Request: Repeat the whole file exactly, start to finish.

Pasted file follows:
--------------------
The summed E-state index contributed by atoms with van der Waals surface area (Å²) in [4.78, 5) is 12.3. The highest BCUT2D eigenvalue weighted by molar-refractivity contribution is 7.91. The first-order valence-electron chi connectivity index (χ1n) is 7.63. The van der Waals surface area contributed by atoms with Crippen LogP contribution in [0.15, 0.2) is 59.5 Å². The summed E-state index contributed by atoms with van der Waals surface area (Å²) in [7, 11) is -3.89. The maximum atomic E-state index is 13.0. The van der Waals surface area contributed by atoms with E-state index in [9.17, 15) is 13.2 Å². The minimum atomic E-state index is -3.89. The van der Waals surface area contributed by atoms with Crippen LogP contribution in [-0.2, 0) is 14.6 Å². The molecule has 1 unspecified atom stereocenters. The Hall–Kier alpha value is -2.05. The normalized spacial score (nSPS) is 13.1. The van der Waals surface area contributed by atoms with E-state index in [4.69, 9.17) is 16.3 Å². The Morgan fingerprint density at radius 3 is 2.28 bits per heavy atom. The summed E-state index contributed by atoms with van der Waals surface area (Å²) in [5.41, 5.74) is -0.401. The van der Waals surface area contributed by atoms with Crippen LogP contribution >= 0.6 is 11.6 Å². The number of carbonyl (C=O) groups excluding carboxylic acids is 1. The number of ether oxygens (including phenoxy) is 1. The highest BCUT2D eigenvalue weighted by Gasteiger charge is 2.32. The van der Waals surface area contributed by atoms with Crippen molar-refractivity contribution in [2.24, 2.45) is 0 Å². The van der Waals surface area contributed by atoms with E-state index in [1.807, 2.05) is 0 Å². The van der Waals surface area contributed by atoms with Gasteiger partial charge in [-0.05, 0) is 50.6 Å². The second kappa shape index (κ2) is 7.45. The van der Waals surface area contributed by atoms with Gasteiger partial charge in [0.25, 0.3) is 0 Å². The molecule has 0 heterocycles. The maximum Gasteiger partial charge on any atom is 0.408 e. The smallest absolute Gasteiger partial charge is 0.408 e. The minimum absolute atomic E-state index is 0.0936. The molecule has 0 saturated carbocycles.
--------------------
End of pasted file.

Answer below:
The summed E-state index contributed by atoms with van der Waals surface area (Å²) in [4.78, 5) is 12.3. The highest BCUT2D eigenvalue weighted by molar-refractivity contribution is 7.91. The first-order valence-electron chi connectivity index (χ1n) is 7.63. The van der Waals surface area contributed by atoms with Crippen LogP contribution in [0.15, 0.2) is 59.5 Å². The summed E-state index contributed by atoms with van der Waals surface area (Å²) in [7, 11) is -3.89. The maximum atomic E-state index is 13.0. The van der Waals surface area contributed by atoms with E-state index in [9.17, 15) is 13.2 Å². The minimum atomic E-state index is -3.89. The van der Waals surface area contributed by atoms with Crippen LogP contribution in [-0.2, 0) is 14.6 Å². The molecule has 1 unspecified atom stereocenters. The Hall–Kier alpha value is -2.05. The normalized spacial score (nSPS) is 13.1. The van der Waals surface area contributed by atoms with E-state index in [4.69, 9.17) is 16.3 Å². The Morgan fingerprint density at radius 3 is 2.28 bits per heavy atom. The summed E-state index contributed by atoms with van der Waals surface area (Å²) in [5.41, 5.74) is -0.401. The van der Waals surface area contributed by atoms with Crippen LogP contribution >= 0.6 is 11.6 Å². The number of carbonyl (C=O) groups excluding carboxylic acids is 1. The number of ether oxygens (including phenoxy) is 1. The highest BCUT2D eigenvalue weighted by Gasteiger charge is 2.32. The van der Waals surface area contributed by atoms with Crippen molar-refractivity contribution in [2.24, 2.45) is 0 Å². The van der Waals surface area contributed by atoms with E-state index in [1.807, 2.05) is 0 Å². The van der Waals surface area contributed by atoms with Gasteiger partial charge in [-0.05, 0) is 50.6 Å². The second kappa shape index (κ2) is 7.45. The van der Waals surface area contributed by atoms with Gasteiger partial charge in [0.25, 0.3) is 0 Å². The molecule has 0 heterocycles. The maximum Gasteiger partial charge on any atom is 0.408 e. The smallest absolute Gasteiger partial charge is 0.408 e. The minimum absolute atomic E-state index is 0.0936. The molecule has 0 saturated carbocycles.